ISIS Radio Station Bombed Off Afghanistan’s FM Airwaves

AP's Afghanistan bureau chief chronicles a fast-changing story.

Lynne O'DonnellAt the beginning of January, AP Afghanistan bureau chief Lynne O’Donnell (pictured) wrote about Voice of the Caliphate, a mobile ISIS radio station launched in late 2015. She noted that ISIS had taken out a pair of competitors in Jalalabad in October and also attacked the offices of Voice of America and the Pajhwok news agency in July:

IS radio can be heard across Nangarhar on an FM frequency for 90 minutes a day in both the Pashto and Dari languages. Programs include news, interviews, vitriol against the Afghan government and the Taliban, recruitment propaganda, and devotional music in multiple languages.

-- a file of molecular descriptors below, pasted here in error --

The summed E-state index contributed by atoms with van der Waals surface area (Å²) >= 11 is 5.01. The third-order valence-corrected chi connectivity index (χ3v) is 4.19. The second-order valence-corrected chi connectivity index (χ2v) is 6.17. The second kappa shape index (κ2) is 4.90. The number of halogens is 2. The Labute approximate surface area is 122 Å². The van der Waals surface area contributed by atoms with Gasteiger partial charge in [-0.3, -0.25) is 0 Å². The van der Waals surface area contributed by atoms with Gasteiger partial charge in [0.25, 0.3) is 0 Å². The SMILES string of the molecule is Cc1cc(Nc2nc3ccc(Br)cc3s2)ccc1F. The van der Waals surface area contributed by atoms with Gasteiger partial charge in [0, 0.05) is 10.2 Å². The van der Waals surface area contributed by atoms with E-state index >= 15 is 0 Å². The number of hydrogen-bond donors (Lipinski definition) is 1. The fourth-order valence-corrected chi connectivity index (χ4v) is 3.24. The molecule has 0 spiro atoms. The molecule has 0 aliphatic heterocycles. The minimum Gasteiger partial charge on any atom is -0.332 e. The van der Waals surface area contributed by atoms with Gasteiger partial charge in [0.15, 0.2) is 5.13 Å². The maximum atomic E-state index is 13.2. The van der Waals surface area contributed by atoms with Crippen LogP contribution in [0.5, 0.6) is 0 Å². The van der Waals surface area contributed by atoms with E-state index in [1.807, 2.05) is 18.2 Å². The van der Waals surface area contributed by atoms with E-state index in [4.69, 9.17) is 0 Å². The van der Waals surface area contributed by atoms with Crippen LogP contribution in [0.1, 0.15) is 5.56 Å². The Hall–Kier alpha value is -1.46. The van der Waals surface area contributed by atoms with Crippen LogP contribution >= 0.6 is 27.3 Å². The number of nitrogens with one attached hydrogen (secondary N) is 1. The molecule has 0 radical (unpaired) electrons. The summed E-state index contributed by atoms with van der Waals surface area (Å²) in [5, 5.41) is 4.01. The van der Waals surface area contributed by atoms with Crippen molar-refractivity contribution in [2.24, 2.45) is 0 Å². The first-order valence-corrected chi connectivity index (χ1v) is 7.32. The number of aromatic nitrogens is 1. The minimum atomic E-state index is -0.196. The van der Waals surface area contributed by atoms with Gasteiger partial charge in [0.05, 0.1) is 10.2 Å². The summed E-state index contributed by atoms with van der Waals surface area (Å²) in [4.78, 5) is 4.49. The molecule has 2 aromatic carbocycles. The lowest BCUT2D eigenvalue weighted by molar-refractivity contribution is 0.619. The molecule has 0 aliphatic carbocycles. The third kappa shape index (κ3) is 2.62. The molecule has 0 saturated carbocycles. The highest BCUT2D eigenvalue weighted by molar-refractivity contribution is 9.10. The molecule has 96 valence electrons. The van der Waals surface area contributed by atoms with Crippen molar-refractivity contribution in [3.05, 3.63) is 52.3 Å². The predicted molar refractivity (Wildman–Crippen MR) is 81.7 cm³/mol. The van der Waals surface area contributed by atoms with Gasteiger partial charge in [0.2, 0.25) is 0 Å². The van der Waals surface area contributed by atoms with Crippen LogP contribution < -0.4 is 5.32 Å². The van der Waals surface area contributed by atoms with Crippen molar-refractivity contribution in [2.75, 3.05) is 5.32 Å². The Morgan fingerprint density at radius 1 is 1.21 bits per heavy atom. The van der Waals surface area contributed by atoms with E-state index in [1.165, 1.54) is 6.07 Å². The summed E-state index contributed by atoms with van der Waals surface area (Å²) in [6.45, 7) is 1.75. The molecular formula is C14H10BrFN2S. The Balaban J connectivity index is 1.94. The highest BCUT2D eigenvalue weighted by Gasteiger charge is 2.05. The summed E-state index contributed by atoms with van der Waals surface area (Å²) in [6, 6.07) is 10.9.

The message is clear: the Afghan government is a doomed “puppet regime” of the Americans. The Taliban are a spent force hijacked by Pakistan. The caliphate is coming.

A month later, O’Donnell is relaying some different news. A pair of U.S. airstrikes late Monday in the Achin district, in the eastern Nangarhar province, have taken out IS Radio:

Afghan officials had said they believed the broadcasts were coming from mobile facilities that could be moved easily back and forth across the mountainous border.
A U.S.-NATO mission spokesman for the Nangarhar governor, Attaullah Khogyani, said the strikes had also killed 21 IS supporters, including five who were working for the radio station.

O’Donnell was appointed Afghanistan AP bureau chief in the fall of 2014. She worked previously for AFP, Reuters and as The Australian’s China correspondent.